Global AIDS Policy Partnership Statement on Global Fund 7th Replenishment
At the Global Fund to Fight AIDS, Tuberculosis and Malaria’s 7th Replenishment pledging conference, hosted by the U.S., funders came together this week to mobilize $14.25 billion, the largest amount ever amassed to fight the three diseases.
“We are proud of the U.S.’s continued leadership in Replenishment,” said Katie Coester, Global AIDS Policy Partnership (GAPP) Co-Chair. “We thank the Biden Administration for its commitment to the fight against HIV/AIDS, for the catalytic role it played in hosting this critical event, and for its generous and much needed pledge of $6 billion to the Global Fund.”
The Biden Administration’s commitment helped to spur unprecedented increases from other countries, an indication of how critical U.S. investments in global health are to encourage other countries to similarly step up.
The Global Fund has been instrumental in the fight against HIV/AIDS, helping to:
- Save 50 million lives;
- Decrease AIDS-related deaths by 70% since the peak of the epidemic in 2004 in countries where it invests; and
- Provide 23.3 million people living with HIV with lifesaving antiretroviral therapy.
However, the COVID-19 pandemic has had a dangerous effect on this progress. For the first time in the history of the Global Fund, key HIV prevention and testing services declined in 2020 compared to the previous year. To contend with the challenges posed by COVID-19 and restore progress against HIV/AIDS, it is crucial to reach the target set out in the Global Fund’s Investment Case. Expected pledges from the U.K. and Italy in the coming months are a positive indication that the goal will be met.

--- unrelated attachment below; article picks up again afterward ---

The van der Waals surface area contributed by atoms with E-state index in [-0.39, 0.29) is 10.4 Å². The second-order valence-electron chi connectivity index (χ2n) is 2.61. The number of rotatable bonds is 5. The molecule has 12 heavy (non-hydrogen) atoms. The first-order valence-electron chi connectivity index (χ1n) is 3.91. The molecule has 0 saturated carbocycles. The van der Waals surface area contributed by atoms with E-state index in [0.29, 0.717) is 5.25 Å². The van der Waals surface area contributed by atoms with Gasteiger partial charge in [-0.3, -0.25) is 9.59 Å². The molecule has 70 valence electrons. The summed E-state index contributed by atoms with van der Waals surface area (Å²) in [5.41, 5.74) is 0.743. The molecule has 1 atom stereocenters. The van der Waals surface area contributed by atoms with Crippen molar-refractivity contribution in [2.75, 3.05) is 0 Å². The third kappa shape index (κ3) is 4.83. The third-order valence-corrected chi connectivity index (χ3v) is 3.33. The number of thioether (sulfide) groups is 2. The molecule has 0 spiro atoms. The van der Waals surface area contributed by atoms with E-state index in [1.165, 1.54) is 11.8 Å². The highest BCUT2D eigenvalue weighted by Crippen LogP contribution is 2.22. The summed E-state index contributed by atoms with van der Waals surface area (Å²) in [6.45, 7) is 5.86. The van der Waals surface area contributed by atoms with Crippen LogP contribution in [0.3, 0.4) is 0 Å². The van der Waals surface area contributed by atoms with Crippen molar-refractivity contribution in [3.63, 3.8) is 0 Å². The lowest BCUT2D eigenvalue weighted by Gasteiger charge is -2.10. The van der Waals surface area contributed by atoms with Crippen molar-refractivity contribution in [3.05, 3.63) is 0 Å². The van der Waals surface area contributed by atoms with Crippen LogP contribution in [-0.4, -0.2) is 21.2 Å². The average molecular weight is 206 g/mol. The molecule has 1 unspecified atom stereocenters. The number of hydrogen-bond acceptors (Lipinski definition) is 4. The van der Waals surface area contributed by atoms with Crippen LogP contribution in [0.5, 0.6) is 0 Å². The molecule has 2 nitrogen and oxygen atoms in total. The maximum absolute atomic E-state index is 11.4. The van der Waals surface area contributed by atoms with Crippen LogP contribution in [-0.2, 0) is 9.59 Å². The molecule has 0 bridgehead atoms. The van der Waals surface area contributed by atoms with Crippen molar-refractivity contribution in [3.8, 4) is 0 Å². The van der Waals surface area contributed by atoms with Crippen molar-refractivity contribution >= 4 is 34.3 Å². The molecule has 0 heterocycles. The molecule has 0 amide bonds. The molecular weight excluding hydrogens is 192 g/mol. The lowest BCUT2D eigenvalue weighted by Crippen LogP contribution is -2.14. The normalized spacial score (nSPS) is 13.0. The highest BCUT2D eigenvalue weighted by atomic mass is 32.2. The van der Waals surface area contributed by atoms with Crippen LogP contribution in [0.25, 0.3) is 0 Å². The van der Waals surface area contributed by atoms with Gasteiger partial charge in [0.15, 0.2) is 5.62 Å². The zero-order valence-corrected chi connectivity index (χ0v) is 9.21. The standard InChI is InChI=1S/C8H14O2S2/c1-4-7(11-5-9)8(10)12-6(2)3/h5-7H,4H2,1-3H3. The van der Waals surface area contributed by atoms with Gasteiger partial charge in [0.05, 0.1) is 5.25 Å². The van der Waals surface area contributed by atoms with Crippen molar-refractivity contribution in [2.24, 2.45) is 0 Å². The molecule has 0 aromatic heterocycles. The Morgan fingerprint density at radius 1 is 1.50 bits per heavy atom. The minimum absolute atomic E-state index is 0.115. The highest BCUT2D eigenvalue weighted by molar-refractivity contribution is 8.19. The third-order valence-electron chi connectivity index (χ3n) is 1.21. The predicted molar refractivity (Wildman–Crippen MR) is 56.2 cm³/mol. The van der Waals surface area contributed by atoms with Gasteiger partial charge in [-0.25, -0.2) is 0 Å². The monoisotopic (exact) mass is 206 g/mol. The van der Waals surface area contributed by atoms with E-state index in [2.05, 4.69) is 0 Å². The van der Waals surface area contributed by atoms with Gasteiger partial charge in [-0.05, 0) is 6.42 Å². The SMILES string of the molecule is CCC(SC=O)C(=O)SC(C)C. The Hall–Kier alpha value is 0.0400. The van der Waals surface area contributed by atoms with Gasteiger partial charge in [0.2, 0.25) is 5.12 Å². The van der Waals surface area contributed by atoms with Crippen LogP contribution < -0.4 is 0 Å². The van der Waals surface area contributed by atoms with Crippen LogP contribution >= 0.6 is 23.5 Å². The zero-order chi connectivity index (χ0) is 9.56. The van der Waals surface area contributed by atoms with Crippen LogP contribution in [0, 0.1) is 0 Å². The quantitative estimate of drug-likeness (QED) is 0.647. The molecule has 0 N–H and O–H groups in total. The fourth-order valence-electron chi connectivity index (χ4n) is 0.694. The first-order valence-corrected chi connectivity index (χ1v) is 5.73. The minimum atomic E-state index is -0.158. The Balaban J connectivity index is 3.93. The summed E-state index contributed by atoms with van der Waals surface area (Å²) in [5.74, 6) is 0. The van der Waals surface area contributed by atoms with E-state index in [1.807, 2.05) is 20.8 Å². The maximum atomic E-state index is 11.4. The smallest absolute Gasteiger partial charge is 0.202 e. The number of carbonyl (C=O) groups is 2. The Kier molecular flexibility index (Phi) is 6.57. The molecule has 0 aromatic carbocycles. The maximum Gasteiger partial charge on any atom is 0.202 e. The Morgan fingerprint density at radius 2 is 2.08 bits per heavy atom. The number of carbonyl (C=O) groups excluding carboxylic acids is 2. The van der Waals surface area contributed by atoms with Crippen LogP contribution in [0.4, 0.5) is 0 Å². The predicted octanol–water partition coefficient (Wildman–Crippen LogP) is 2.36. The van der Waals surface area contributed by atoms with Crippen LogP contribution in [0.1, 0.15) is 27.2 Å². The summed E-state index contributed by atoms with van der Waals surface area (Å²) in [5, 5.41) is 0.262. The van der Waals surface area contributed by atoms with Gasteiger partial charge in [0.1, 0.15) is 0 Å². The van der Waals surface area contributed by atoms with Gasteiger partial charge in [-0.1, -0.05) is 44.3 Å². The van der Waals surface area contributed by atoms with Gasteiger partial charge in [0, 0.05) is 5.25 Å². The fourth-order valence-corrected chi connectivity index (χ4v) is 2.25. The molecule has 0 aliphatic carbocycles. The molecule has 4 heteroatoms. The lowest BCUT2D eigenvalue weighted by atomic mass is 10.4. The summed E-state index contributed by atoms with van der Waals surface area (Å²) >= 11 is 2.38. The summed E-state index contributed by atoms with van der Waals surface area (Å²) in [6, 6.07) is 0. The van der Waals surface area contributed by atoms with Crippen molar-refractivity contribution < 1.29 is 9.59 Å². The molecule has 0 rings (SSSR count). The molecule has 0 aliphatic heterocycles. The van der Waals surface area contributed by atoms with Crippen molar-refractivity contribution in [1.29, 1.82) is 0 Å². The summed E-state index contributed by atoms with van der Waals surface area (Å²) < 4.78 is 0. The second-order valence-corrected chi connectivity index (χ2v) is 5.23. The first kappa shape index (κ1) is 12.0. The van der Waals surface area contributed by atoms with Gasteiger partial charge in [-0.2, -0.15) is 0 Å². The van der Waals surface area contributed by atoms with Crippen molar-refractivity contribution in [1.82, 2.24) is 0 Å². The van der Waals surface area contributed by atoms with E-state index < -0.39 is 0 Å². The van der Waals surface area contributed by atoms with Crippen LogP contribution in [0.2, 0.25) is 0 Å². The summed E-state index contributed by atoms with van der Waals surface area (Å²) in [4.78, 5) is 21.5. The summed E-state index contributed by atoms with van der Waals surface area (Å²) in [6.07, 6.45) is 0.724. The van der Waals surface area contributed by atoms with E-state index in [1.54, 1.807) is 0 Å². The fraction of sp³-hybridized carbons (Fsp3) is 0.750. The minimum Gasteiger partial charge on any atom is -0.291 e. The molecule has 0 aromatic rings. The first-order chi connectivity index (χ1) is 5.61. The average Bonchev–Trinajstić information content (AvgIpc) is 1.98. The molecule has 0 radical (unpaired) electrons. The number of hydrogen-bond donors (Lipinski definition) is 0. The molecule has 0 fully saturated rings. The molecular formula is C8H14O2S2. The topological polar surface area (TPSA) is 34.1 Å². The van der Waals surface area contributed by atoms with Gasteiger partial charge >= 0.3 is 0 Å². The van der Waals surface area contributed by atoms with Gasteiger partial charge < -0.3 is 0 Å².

“It’s impressive that, even in the midst of multiple global crises, leaders came together to mobilize an historic level of international investment in global health,” said GAPP Co-Chair, Suraj Madoori. “But $18 billion is the minimum needed to get the world back on track. Without further investments in the Global Fund, as well as in its bilateral partners such as the President’s Emergency Plan for AIDS Relief (PEPFAR), it will be far more challenging to meet the 2030 deadline for ending AIDS as a public health threat.”
The Global Fund and PEPFAR are inextricably connected in the fight against HIV/AIDS. The Global Fund is the primary purchaser of antiretroviral medication in many PEPFAR countries. The Global Fund also works closely with PEPFAR teams, along with national governments, to jointly plan program alignment and support scale up, using resources efficiently and preventing duplication of efforts. Additionally, through PEPFAR, the U.S. government holds a permanent seat as a member of the Global Fund’s Board.
“Though the pledging conference is over, Replenishment efforts will continue,” said Coester. “We urge global leaders to continue to fight for what counts by providing sufficient funding for the Global Fund and its bilateral partners.”